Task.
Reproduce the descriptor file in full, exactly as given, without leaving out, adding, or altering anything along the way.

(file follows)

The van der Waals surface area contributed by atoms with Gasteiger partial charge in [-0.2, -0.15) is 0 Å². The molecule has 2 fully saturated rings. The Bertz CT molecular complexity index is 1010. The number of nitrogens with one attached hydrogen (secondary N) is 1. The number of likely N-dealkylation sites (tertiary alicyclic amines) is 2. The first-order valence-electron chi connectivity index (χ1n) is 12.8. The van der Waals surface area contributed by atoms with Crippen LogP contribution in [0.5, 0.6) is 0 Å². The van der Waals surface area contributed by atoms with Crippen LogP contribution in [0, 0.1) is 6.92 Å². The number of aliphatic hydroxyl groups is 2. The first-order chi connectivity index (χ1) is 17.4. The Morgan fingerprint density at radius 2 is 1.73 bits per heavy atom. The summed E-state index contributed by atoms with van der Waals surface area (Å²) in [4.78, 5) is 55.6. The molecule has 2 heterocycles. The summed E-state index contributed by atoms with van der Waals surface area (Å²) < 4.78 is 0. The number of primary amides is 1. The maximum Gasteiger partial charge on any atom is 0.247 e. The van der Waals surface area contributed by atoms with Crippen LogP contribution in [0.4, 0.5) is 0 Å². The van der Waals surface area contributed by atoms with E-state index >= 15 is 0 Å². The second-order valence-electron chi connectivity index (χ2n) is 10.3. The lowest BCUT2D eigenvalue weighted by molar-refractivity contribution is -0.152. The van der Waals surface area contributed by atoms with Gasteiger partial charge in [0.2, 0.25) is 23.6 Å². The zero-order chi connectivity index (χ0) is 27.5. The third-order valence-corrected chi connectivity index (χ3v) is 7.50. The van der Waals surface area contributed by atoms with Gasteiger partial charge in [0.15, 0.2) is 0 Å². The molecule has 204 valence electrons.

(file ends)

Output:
The van der Waals surface area contributed by atoms with Gasteiger partial charge in [-0.2, -0.15) is 0 Å². The molecule has 2 fully saturated rings. The Bertz CT molecular complexity index is 1010. The number of nitrogens with one attached hydrogen (secondary N) is 1. The number of likely N-dealkylation sites (tertiary alicyclic amines) is 2. The first-order valence-electron chi connectivity index (χ1n) is 12.8. The van der Waals surface area contributed by atoms with Crippen LogP contribution in [0.5, 0.6) is 0 Å². The van der Waals surface area contributed by atoms with Crippen LogP contribution in [0, 0.1) is 6.92 Å². The number of aliphatic hydroxyl groups is 2. The first-order chi connectivity index (χ1) is 17.4. The Morgan fingerprint density at radius 2 is 1.73 bits per heavy atom. The summed E-state index contributed by atoms with van der Waals surface area (Å²) in [4.78, 5) is 55.6. The molecule has 2 heterocycles. The summed E-state index contributed by atoms with van der Waals surface area (Å²) < 4.78 is 0. The number of primary amides is 1. The maximum Gasteiger partial charge on any atom is 0.247 e. The van der Waals surface area contributed by atoms with Crippen LogP contribution in [0.4, 0.5) is 0 Å². The van der Waals surface area contributed by atoms with E-state index >= 15 is 0 Å². The second-order valence-electron chi connectivity index (χ2n) is 10.3. The lowest BCUT2D eigenvalue weighted by molar-refractivity contribution is -0.152. The van der Waals surface area contributed by atoms with Gasteiger partial charge in [0.2, 0.25) is 23.6 Å². The zero-order chi connectivity index (χ0) is 27.5. The third-order valence-corrected chi connectivity index (χ3v) is 7.50. The van der Waals surface area contributed by atoms with Gasteiger partial charge in [0.15, 0.2) is 0 Å². The molecule has 204 valence electrons.